Forget Mobile First, 2013 Is the Year of Tablet First

Tablet First

It’s the greatest canvas for media ever invented. It’s colorful, tactile, powerful, and programmable.

Robin Sloan, Author and Media Inventor

Plenty of people have said it before, but this time it’s official - 2013 really is the year of the tablet. And if you’re in the content business (meaning you’re a publisher or marketer), this is the year you need to be thinking tablet first.

The newest numbers for tablets tell the story: Apple has sold over 100 million iPads to date. Amazon, Google, Microsoft, Samsung and others have competitive tablet products in market and tablet traffic grew 300 percent in 2012. In fact, tablets will surpass smartphone traffic in early 2013, and will account for 10 percent of all Web traffic in 2014. And this percentage is higher for content-specific traffic (i.e. reading, watching and engaging). Despite the fact that only 23 percent of companies design their sites specifically for a tablet and only 33 percent test their sites on tablets, consumers are taking to tablets like fish to water. These numbers alone should spark CEOs and CMOs to get their teams thinking tablet first when designing new products and marketing campaigns.

As impressive as the numbers are, the real thing driving this growth is design: tablets can deliver wonderful content experiences. The Web has changed the world in thousands of ways, but print has remained one of the best ways to get truly wonderful editorial experiences - thoughtfully laid out magazine covers and article pages, large high-quality images, a human touch when integrating advertising, a tactical experience in turning a thick shiny page and, yes, even the smell. By contrast, old-school online content is typically crammed in a box with small pixelated images, stuffed unreadably with search-friendly keywords, and surrounded by distracting blinking ads. The content seems secondary to the noise that surrounds it.

It doesn’t help that desktops and laptops are designed for work (usually upright at a desk) and smartphones are made for simple, on-the-go communication, services and anti-boredom, light entertainment.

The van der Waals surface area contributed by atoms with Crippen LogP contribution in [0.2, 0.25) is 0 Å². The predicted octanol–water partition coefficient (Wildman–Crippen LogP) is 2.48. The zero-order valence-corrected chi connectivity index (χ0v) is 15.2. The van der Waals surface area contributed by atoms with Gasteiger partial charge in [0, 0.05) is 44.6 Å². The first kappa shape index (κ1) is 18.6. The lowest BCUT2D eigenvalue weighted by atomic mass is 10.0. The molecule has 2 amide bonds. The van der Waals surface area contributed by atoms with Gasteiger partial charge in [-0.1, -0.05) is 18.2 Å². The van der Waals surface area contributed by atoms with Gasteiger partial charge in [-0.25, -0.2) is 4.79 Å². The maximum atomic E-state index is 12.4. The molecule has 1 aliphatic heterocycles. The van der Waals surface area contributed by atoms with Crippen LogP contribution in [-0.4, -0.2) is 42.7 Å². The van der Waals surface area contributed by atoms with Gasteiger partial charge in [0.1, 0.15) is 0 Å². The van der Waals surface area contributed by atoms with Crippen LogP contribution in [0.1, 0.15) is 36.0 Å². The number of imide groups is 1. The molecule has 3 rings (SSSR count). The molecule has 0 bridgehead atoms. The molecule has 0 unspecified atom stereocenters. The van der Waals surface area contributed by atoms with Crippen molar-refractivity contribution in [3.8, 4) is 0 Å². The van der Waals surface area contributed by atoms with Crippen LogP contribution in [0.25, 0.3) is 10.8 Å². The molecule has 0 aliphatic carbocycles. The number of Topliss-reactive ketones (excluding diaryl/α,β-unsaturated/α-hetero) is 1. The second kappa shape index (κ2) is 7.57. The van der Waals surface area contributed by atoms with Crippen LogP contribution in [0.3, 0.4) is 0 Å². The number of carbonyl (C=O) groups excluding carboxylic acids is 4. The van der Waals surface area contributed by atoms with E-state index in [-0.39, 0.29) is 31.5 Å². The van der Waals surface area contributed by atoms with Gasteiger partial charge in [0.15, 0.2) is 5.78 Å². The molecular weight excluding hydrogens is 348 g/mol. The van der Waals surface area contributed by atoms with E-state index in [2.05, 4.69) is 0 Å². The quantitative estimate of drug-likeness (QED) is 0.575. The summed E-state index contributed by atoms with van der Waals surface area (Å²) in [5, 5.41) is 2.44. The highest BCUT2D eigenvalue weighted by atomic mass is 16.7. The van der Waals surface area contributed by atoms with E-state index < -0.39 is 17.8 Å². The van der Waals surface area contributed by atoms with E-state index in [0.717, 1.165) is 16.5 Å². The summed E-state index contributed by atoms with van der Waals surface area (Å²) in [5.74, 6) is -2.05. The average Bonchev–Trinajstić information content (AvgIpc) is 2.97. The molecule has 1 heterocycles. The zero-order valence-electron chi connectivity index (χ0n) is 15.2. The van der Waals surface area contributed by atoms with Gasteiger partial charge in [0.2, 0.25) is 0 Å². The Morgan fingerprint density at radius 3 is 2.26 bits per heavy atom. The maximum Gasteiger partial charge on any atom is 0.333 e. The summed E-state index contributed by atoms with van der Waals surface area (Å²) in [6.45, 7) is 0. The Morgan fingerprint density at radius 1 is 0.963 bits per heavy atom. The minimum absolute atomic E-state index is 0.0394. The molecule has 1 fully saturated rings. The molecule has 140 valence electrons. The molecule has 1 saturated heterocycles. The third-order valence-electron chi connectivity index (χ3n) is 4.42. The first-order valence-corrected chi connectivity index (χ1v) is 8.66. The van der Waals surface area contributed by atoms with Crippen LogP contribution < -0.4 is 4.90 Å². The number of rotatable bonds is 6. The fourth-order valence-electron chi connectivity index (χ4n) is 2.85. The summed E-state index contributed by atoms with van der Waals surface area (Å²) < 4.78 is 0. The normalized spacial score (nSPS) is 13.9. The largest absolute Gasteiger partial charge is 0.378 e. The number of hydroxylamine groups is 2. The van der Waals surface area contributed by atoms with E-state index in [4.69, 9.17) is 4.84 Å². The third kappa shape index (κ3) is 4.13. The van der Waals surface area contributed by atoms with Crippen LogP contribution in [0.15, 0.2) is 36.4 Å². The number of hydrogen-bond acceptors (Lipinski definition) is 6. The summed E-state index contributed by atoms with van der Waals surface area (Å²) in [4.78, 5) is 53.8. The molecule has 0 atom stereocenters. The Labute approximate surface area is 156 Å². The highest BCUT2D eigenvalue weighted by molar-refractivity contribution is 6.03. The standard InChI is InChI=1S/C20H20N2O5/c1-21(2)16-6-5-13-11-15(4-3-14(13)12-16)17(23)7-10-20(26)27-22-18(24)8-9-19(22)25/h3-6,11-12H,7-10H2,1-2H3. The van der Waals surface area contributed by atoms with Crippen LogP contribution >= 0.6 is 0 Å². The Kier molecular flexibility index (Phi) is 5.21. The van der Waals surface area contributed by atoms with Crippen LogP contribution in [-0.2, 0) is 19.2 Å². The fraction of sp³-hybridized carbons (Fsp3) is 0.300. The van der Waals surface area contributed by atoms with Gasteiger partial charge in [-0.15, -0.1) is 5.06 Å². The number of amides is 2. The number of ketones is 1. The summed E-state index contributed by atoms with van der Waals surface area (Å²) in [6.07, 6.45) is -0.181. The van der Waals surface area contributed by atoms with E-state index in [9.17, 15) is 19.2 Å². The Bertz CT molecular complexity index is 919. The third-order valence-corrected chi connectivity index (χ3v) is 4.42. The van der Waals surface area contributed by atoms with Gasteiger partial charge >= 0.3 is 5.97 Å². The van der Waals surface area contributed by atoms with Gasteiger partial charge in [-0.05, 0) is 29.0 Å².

Tablets are changing all this - they’re the ultimate media consumption devices. With the critical mass of tablet adoption, publishers and marketers are now able to deliver wonderful digital content experiences online. First, tablets have a form factor that is nearly ideal for readers - perfect for bed, beach or plane. If you haven’t experienced the New York Times’ transcendent story called Snow Fall on a tablet, you’re missing one of the coolest new content experiences you can have.

The high-res page-size displays on tablets make viewing high quality video and photos a pleasure. And, the native touch gestures, more human than mouse clicks and more elegant than fumbling thumbs on a phone, give us tactile joy. I hear my friends say things like how they’re looking forward to "curling up" with their iPad to relax and read the New Yorker. Content creators and marketers: your "wow" experiences need to be here.

The best content producers will refine their mantra to be tablet first. Why? Smartphone screen sizes are small and when you’re using your phone, you have a short attention span. You’re focused on consuming information quickly and on the move. These constraints mean you need to radically simplify a design.  On the other hand, large screen sizes give you too much real estate and create the illusion that the reader has more time to discover. Designers will forget about simplicity and add widgets, ads and calls to action because they can.

Transposing either experience into one holistic, device-agnostic design is difficult and time consuming - you are either greatly compromising the original concept, or redesigning altogether for specific devices.

The answer is that content producers should be designing for tablet first. At Say Media we did this with ReadWriteUSA Today, Forbes and The Next Web among other information-heavy news sites have also taken tablet first to heart. In a tablet-first design, you have enough real estate to deliver rich, quality media and create excellent reader experiences, and you’re forced to only include the most important parts of telling your story. Your design concepts will, if done well, transfer to the smaller and larger formats better when you start from tablet than if you start from an extreme (mobile or desktop).

Readers are flocking to tablets as the content device of choice. And the good news for content creators and advertisers is that these devices allow us to make content truly beautiful and engaging again.

John Vars is director of product management at Say Media.

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